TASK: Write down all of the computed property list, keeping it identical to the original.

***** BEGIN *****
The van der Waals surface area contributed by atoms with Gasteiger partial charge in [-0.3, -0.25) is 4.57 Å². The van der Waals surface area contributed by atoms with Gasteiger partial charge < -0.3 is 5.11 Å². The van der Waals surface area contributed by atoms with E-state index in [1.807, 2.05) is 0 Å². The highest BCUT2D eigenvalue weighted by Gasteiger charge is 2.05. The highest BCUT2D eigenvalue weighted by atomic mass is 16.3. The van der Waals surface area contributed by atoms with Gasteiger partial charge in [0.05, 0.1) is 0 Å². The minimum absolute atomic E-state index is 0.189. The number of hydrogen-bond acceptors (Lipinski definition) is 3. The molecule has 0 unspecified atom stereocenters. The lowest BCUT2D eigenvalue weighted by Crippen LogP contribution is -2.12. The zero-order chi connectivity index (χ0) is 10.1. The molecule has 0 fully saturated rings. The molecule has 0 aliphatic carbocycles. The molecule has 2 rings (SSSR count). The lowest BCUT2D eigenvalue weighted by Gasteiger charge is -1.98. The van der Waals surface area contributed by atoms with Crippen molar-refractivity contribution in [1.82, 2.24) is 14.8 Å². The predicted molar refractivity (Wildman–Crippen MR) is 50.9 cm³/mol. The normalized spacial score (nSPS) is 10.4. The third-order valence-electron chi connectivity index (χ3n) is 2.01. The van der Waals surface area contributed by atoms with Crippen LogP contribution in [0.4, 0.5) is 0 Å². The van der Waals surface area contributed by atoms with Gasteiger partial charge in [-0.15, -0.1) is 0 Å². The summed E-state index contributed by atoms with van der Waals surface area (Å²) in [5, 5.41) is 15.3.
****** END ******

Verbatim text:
The van der Waals surface area contributed by atoms with Gasteiger partial charge in [-0.3, -0.25) is 4.57 Å². The van der Waals surface area contributed by atoms with Gasteiger partial charge < -0.3 is 5.11 Å². The van der Waals surface area contributed by atoms with E-state index in [1.807, 2.05) is 0 Å². The highest BCUT2D eigenvalue weighted by Gasteiger charge is 2.05. The highest BCUT2D eigenvalue weighted by atomic mass is 16.3. The van der Waals surface area contributed by atoms with Gasteiger partial charge in [0.05, 0.1) is 0 Å². The minimum absolute atomic E-state index is 0.189. The number of hydrogen-bond acceptors (Lipinski definition) is 3. The molecule has 0 unspecified atom stereocenters. The lowest BCUT2D eigenvalue weighted by Crippen LogP contribution is -2.12. The zero-order chi connectivity index (χ0) is 10.1. The molecule has 0 fully saturated rings. The molecule has 0 aliphatic carbocycles. The molecule has 2 rings (SSSR count). The lowest BCUT2D eigenvalue weighted by Gasteiger charge is -1.98. The van der Waals surface area contributed by atoms with Crippen molar-refractivity contribution in [1.82, 2.24) is 14.8 Å². The predicted molar refractivity (Wildman–Crippen MR) is 50.9 cm³/mol. The normalized spacial score (nSPS) is 10.4. The third-order valence-electron chi connectivity index (χ3n) is 2.01. The van der Waals surface area contributed by atoms with Crippen LogP contribution in [0.4, 0.5) is 0 Å². The van der Waals surface area contributed by atoms with Gasteiger partial charge in [-0.15, -0.1) is 0 Å². The summed E-state index contributed by atoms with van der Waals surface area (Å²) in [5, 5.41) is 15.3.